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Cigar 101

How to Cut a Torpedo-Shaped Cigar

Shane K. K's picture

Shane K.

We’ve explored how to cut and light your cigar and how the type of cutter you choose can make a difference in how your cigar smokes. When new cigar lovers begin to experiment with different shapes, it’s important to know how different cutters affect a cigar’s draw.

Figurados (or figured shapes) like a Torpedo, Pyramid, and Belicoso taper at the head. Generally, because Figurado-shaped cigars require more skill to roll, they cost a little more than standard Parejos, or non-tapered cigars, like a Corona, Robusto, or a Toro. That’s why you shouldn’t cut a Torpedo too deep. The pointed head is deliberately designed to concentrate the smoke directly onto your palate with more intensity. You’re likely to get more tobacco in your mouth and your cigar’s wrapper can start to unravel if you cut too much off. Smoke a Toro or a Robusto instead. Here are the most effective methods for cutting a Torpedo cigar.

Cutting a Torpedo with a Straight Cutter

A straight cutter is the easiest and most common way to cut a Torpedo cigar. Any kind of straight cutter will work: a single guillotine, double guillotine, or a cigar scissors. The key here is not to cut too deep. Just cut the very tip to start and take a draw from the cigar to see if enough air is passing through it. If not, cut a little more off.

Some guys will lay a straight cutter flat on a table and cut only the tip of the cigar that fits through the blades but is buffered by the table top – that way it’s impossible to cut too much off. Cut just enough of the cap off to get a good draw. If the draw on your Torpedo tightens up from moisture from your mouth or the oils in the cigar, follow our tips for fixing a hard draw.

Should I Cut a Torpdeo at an Angle?

It’s less common, but some guys like to cut Torpedo-shaped cigars at an angle. You can do this by angling the blade at a 35 or 45-degree angle when the tip of the cigar is inserted. This method preserves the cigar’s taper but encourages a slightly bigger or more open draw. The only drawback here is that the cigar may not pull equally when air is passing through it. Monitor the ash to make sure your cigar burns evenly if you cut it an angle.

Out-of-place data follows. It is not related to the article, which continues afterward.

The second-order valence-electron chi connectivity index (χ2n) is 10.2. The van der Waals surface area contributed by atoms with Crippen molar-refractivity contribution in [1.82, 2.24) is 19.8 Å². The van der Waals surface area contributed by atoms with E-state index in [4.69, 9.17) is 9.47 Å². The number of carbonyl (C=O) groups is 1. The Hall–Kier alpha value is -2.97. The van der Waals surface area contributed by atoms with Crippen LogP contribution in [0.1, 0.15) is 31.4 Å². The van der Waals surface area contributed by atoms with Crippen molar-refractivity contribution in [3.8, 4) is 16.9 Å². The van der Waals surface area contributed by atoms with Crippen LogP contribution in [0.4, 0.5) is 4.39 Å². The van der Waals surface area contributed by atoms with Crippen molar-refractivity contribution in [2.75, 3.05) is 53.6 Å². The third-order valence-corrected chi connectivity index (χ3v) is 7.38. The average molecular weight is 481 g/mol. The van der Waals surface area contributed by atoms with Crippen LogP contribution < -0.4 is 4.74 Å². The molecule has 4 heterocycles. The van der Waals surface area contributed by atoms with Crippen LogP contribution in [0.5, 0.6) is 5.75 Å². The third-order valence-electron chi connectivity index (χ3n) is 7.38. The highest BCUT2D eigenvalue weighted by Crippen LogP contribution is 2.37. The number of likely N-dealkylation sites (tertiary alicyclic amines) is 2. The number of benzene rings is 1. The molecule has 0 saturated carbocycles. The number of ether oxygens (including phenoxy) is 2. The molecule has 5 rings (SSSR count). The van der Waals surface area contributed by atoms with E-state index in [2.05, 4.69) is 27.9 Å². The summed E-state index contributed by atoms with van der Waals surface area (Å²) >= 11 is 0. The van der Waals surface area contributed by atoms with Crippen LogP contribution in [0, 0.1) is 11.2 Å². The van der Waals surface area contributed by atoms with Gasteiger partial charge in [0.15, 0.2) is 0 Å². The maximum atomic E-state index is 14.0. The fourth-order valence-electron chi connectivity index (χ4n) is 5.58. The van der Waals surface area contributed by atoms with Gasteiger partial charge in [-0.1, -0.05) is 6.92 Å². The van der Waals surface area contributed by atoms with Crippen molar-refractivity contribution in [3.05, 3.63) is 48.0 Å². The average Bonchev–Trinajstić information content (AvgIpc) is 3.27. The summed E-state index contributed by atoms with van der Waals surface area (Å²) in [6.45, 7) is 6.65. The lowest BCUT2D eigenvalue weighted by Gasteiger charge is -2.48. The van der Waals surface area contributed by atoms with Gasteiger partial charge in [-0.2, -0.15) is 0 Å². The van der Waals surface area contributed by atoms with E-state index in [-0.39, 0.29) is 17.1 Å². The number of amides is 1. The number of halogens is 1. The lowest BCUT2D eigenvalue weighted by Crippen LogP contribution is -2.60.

Can You Cut a Torpedo with a V-Cutter?

Cutting a Torpedo with a V-cutter results in one of the tightest, most constricted draws you can get on a cigar. I’m always a little puzzled when aficionados insist on using a V-Cutter on a Torpedo, but there are plenty who do. Technically, a V-cut (also called a cat’s eye or a wedge cutter) pulls smoke from the top and the bottom portions of the cigar equally and blends the stream directly on your palate for added concentration. The effect is more noticeable with a standard shape like a Robusto or a Toro.

If you do like a V-Cut on your Torpedos, we recommend using a V-Cutter with an inverted blade, meaning the tip of the cutter is reversed and does not arrive at a sharp point. Most V-Cutters are made with inverted blades today. If the blade is not inverted and it comes to a point, beware that it could crack the cap of your cigar when pressure is applied as you cut it.

Can You Cut a Torpedo with a Punch Cutter?

No. Thanks to a few simple geometric principles, the answer to this question should be pretty straightforward. But, in case you need further explanation, the cylindrical blade on a punch cutter is not equipped to drill into a Torpedo or any tapered cigar shape. Doing so will only severely mar the head of your cigar, in which case, you would be better off biting the cap off with your teeth.

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